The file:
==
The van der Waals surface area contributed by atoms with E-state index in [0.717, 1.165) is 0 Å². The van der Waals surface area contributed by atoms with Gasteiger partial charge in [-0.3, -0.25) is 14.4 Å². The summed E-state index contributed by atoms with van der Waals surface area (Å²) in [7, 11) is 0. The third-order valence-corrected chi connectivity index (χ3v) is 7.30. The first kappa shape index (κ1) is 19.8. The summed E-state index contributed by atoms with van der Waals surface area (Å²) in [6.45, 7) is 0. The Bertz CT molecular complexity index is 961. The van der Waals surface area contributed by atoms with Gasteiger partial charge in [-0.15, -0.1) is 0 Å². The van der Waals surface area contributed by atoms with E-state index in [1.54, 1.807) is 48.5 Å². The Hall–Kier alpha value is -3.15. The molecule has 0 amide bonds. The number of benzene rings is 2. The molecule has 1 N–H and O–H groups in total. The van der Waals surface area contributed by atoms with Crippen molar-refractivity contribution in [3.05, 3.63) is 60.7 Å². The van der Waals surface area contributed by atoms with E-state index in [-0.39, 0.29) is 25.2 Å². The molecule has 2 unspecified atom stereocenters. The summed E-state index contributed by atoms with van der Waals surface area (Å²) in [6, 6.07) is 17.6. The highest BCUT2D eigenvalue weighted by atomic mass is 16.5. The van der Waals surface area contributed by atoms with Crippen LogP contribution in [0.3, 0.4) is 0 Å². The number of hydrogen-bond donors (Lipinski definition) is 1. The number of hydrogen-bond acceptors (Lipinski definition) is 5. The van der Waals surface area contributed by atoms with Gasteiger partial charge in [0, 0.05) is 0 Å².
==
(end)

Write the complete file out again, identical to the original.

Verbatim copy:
The van der Waals surface area contributed by atoms with E-state index in [0.717, 1.165) is 0 Å². The van der Waals surface area contributed by atoms with Gasteiger partial charge in [-0.3, -0.25) is 14.4 Å². The summed E-state index contributed by atoms with van der Waals surface area (Å²) in [7, 11) is 0. The third-order valence-corrected chi connectivity index (χ3v) is 7.30. The first kappa shape index (κ1) is 19.8. The summed E-state index contributed by atoms with van der Waals surface area (Å²) in [6.45, 7) is 0. The Bertz CT molecular complexity index is 961. The van der Waals surface area contributed by atoms with Gasteiger partial charge in [-0.15, -0.1) is 0 Å². The van der Waals surface area contributed by atoms with E-state index in [1.54, 1.807) is 48.5 Å². The Hall–Kier alpha value is -3.15. The molecule has 0 amide bonds. The number of benzene rings is 2. The molecule has 1 N–H and O–H groups in total. The van der Waals surface area contributed by atoms with Crippen molar-refractivity contribution in [3.05, 3.63) is 60.7 Å². The van der Waals surface area contributed by atoms with E-state index in [-0.39, 0.29) is 25.2 Å². The molecule has 2 unspecified atom stereocenters. The summed E-state index contributed by atoms with van der Waals surface area (Å²) in [6, 6.07) is 17.6. The highest BCUT2D eigenvalue weighted by atomic mass is 16.5. The van der Waals surface area contributed by atoms with Crippen LogP contribution in [0.3, 0.4) is 0 Å². The number of hydrogen-bond donors (Lipinski definition) is 1. The number of hydrogen-bond acceptors (Lipinski definition) is 5. The van der Waals surface area contributed by atoms with Gasteiger partial charge in [0, 0.05) is 0 Å².